Hijab Ban: It is not just about oppression

The argument that purdah, burqa, or hijab is oppressive practice is not completely false but it does not account for the fundamental rights available to the individuals.
Hijab Ban
Hijab Ban

Throughout the centuries, there has been a constant uproar for equal rights for women, minorities, the LGTQIA+ community, etc. Eventually, the debate falls prey to a binary of a certain type.

Presently, the binary in the hijab controversy in Karnataka is between a patriarchal practice and the right of the individual to freedom of religion, amalgamated with the rights to education, and life and liberty.

The present uproar is not novel; there have been several earlier incidents in the context of hijab being a religious practice to be saved by Article 25 of the Constitution. In Nadha Raheem (2015), the Kerala High Court ruled that an order by the Central Board of Secondary Education (CBSE) prescribing a dress code cannot be upheld in light of the diversity of religions and cultures practiced in India. Further in 2018, the Kerala High Court again dived into the question of hijab being a religious practice and thus liable to be protected under Article 25. The Court referred to several verses of the Quran and Hadiths and concluded that wearing of hijab is indeed a religious practice.

The problem extends beyond the legality of the practice; it becomes entangled with the continuous fight of the feminist movements for a more liberal understanding of society. Any type of purdah, ghoonghat, or hijab which is mandated by any societal norm cannot stand the test of progressive liberal ideology. Hijab or burqa has been called a matter of choice by the religious groups, but the contention can never be proved beyond doubt clouded by patriarchal sight.

The counsel appearing in the present case attempted to establish hijab as an essential religious practice for females, mandated by the Quran. The argument that hijab is a matter of choice walks out of the fallen wall since it has been argued to be a law, non-adherence to which might invite sanction from God itself. The question that arises from this is: can it be banned to an extent as to deny the people of their other rights? And the answer is not as simple as a negation.

This ban does not work to put rest to a conservative practice, but it incites emotion in favour of it. The choice of clothing is an individual expression, and it is covered as a fundamental right of the person. The State thus is devoid of any claim against it unless it is proved that the practice is incompatible with public spaces, schools, and colleges in the case at hand, as pointed out by Gautam Bhatia. Further, this also can only be done by the test of reasonable restrictions or exceptions to the freedom of religion provided in Part III of the Constitution.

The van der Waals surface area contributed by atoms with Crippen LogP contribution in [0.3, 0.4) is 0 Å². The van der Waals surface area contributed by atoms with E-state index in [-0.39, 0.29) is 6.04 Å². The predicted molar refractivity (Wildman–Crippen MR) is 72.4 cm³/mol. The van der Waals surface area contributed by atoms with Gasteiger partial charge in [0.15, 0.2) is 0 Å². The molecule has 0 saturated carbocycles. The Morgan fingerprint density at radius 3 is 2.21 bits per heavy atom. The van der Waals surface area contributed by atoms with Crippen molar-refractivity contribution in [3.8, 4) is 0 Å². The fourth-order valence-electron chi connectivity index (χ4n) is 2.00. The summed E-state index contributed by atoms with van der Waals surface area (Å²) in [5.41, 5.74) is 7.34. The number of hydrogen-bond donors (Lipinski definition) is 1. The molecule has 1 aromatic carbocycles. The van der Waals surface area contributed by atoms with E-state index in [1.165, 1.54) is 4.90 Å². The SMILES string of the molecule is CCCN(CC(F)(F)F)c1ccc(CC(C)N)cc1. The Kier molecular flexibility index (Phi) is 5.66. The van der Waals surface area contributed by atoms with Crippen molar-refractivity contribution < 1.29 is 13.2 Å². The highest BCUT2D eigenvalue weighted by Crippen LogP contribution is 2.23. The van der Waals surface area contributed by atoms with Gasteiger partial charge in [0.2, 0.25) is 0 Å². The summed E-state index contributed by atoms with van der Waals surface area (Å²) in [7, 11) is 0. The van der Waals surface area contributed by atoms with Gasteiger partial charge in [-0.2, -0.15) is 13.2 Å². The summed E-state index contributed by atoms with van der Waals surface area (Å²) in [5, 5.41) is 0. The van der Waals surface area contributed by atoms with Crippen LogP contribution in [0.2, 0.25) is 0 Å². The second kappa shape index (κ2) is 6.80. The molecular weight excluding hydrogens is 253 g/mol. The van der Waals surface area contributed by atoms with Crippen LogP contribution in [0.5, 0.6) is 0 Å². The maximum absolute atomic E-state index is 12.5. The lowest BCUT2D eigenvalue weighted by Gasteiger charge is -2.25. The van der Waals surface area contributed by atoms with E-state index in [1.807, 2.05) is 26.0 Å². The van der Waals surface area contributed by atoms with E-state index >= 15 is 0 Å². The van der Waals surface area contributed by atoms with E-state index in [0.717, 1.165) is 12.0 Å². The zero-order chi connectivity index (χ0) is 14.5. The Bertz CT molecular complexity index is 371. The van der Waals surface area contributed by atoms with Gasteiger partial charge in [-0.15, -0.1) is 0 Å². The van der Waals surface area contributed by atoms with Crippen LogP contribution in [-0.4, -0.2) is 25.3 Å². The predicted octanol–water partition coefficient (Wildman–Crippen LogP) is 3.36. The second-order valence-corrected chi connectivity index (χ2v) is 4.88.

The duality becomes complex as we move on to argue for or against the practice. The reasoning plays a more crucial aspect of the dressing, in general as well, females bear through a plethora of stereotypes and prejudices attached with clothing. It is not just religious but societal pressure which makes a woman wear what she wears. The choice is not free of external influence and when the influence is of God, it becomes inadvertently forcible. In such circumstances, it is difficult to judge the practice merely based on being an oppressive religious practice; it grows deeper than that and works wider than expected.

Though the path of the case in unclear, the bottom line is; that no one should be stopped from attending educational institutes just because of their choice of certain clothing. It is a matter of freedom of expression and that of right to education. No religious practice or State can be a hurdle to that. The choice of an individual to follow a certain faith is a private affair, which must be left untouched.

However strong arguments are provided against the conservative patriarchal nature of the hijab or purdah, it remains protected under the fundamental rights of the person. It cannot be the view of the outsider to judge the practice of one’s faith. Neither can it be the view of the State to arbitrarily ban any such practice. Rather, it is the duty of the State to maintain not only religious neutrality but also to aid the religions to thrive, following the Indian concept of positive secularism.

The feud between this duality of an ideology and that of the right of the individual to religion are entangled in one thread; isolation of one from the other would create a pseudo-understanding of the issue. This cannot be adjudged by policing beyond the required reach. There is an urgent need for a constructive path to harmonize the freedom of the individual and tackle the conservative practices. It cannot be done by a forced ban, and certainly not by stopping children from attending schools and colleges.

Prabhat Singh Rana is a practicing lawyer in Delhi.

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